Stir-craziness did not only embody the protagonist, I felt it too, while he nonchalantly plodded about at the local museum which Oskar had OCD jotted down for his flat sitters observation, one of many thousand of them. Orchestral orientated musings, profoundly outlining the chasm of character difference these two men had. University so-called friendships tend to be about 'when young and ambitious lives collide by chance under the umbrella of occupational education, what emerges from the social-experiment is a band of brothers / sisters, they incessantly remember their experiences' - a nostalgic 'living-in-the-past glue' is formed, stuck on your brain like an Oskar post-it note. Oskar and Wiles's protagonist's unlikely friendship is the tragic product of this dark fate.
The author should be deeply thankful to the BBC Radio who played an adaptation of the novel during Jubilee year - Indeed, a fortunate plug, during a time where frivolities was favored over good sound judgment. A helpful guide for the Oskars among you who have purchased a French oak floor - Otherwise look elsewhere for polish, I believe Lidl has offers.
When Oskar asks an old university friend to look after his apartment while he goes to attend to his divorce in Los Angeles, he clearly has some inkling that the property may not be looked after exactly as he would wish. Why else would he leave notes hidden around the flat outlining the action to be taken should the worst occur? The worst, it seems, would be damage to the apartment's pristine wooden floor and Oskar's notes stress the importance of acting quickly should anything be spilled on the boards.
The apartment is on the first floor of an old building in the heart of some unnamed eastern European capital city where Oskar lives with his two cats Shossy and Stravvy. Oskar is a composer best known for his work 'Variations on Tram Timetables', a piece inspired by the sounds of his native city.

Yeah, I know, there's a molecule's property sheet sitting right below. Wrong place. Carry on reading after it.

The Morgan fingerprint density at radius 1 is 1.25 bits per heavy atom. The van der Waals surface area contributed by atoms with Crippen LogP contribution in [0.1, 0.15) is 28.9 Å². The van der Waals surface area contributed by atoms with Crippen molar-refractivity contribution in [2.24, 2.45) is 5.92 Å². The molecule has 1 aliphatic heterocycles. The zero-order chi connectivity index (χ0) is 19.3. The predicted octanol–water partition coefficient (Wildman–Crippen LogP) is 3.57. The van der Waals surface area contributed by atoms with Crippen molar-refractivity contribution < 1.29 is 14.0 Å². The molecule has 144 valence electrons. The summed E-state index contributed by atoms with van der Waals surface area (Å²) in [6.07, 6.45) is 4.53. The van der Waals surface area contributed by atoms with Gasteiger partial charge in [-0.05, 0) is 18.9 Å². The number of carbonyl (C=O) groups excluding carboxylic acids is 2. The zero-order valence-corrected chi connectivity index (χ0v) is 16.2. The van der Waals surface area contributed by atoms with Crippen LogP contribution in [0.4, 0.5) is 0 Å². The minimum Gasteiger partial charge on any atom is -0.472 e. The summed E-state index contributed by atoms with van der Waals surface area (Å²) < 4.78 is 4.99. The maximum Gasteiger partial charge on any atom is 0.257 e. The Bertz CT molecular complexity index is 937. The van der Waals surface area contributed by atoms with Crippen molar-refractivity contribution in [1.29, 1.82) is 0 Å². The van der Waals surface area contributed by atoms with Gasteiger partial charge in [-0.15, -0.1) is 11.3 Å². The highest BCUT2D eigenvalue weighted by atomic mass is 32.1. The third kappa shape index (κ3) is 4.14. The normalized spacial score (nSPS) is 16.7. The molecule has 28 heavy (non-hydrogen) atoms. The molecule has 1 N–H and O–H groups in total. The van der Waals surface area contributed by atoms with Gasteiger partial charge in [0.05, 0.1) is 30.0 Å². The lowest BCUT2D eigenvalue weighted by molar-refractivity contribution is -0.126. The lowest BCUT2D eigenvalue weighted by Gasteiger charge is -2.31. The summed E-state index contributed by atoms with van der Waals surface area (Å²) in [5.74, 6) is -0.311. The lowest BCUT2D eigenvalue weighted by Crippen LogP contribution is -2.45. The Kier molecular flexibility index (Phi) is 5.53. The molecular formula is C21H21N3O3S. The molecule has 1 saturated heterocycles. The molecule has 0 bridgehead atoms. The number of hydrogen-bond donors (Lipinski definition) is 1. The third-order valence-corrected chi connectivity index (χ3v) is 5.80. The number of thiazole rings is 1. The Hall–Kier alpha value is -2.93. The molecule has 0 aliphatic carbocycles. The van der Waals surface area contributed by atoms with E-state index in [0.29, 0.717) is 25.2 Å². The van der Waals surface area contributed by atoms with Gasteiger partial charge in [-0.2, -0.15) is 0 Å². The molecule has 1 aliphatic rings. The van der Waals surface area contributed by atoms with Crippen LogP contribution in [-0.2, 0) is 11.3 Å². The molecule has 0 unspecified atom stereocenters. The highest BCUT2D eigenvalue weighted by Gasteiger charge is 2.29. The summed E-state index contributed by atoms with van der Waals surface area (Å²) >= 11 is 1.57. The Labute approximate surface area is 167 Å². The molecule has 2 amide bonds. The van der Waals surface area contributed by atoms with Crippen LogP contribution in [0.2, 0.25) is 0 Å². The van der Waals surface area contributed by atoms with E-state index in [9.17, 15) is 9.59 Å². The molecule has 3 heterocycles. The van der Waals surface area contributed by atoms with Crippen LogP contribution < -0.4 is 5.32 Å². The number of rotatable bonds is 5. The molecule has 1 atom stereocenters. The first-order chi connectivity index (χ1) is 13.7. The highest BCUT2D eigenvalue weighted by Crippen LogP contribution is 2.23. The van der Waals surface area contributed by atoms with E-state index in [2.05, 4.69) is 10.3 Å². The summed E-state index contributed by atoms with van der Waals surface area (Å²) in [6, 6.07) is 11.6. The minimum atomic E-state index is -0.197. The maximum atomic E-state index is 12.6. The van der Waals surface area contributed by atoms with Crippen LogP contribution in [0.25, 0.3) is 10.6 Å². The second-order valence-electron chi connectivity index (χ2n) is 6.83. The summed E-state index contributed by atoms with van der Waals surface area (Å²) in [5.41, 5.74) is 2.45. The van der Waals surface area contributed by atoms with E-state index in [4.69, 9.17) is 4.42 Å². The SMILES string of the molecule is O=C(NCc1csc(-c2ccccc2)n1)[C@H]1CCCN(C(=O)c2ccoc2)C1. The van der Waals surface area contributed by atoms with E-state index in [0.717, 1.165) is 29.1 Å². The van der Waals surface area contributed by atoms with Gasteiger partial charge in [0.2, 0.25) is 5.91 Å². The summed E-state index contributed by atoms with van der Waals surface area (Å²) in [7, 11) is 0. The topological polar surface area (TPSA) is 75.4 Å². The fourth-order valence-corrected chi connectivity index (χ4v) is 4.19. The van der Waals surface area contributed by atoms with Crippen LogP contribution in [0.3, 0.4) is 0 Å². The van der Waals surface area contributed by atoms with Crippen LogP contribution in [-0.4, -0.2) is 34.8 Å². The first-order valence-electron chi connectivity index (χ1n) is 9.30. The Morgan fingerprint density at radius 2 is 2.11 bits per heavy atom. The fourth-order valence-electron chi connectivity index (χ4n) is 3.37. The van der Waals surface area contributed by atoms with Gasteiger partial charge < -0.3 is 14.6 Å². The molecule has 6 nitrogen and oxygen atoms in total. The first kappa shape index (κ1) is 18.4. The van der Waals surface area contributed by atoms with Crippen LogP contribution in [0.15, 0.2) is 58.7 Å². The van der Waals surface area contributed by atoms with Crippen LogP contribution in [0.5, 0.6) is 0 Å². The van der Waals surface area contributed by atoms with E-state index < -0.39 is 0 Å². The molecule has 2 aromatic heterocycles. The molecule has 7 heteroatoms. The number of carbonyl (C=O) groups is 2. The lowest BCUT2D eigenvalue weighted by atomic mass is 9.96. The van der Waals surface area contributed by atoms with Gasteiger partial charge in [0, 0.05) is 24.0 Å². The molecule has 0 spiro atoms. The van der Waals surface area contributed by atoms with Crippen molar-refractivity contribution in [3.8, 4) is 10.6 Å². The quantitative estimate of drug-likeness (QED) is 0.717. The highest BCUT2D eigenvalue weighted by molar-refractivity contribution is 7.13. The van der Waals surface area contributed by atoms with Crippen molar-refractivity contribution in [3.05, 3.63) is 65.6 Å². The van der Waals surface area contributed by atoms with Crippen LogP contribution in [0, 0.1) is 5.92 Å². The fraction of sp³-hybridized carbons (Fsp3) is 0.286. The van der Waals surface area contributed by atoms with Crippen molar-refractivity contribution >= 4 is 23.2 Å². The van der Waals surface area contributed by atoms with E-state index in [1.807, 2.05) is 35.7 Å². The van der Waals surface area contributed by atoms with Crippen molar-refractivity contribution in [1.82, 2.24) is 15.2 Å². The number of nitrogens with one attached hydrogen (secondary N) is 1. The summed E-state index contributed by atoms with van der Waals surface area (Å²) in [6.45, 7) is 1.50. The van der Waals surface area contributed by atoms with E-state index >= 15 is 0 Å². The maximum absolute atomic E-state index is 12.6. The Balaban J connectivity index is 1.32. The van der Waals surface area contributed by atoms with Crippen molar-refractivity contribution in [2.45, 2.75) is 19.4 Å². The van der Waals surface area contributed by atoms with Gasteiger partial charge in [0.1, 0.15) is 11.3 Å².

The friend, a writer, is hoping to use the time to do some real writing. He wants to be an author but he earns a living writing copy such as recycling information leaflets for local authorities. The friend is in awe of minimalist Oskar and his successful organised life. His own life is a celebration of mediocrity and, aside from his impending divorce, Oskar's appears to be pretty perfect.
It should come as no surprise to learn that Oskar's fears are realised. It's only a few drops of wine but they might as well be a deluge. A few drops can't be difficult to remove, can they? No need to bother Oskar. Might as well go and do some sightseeing. Have an evening out with one of Oskar's friends. Won't hurt, after all there's plenty of time to think about the floor before Oskar comes back.
It's not that simple, of course. The problem snowballs with fatal results and still the friend doesn't let Oskar know what's happened to his beloved wooden floor.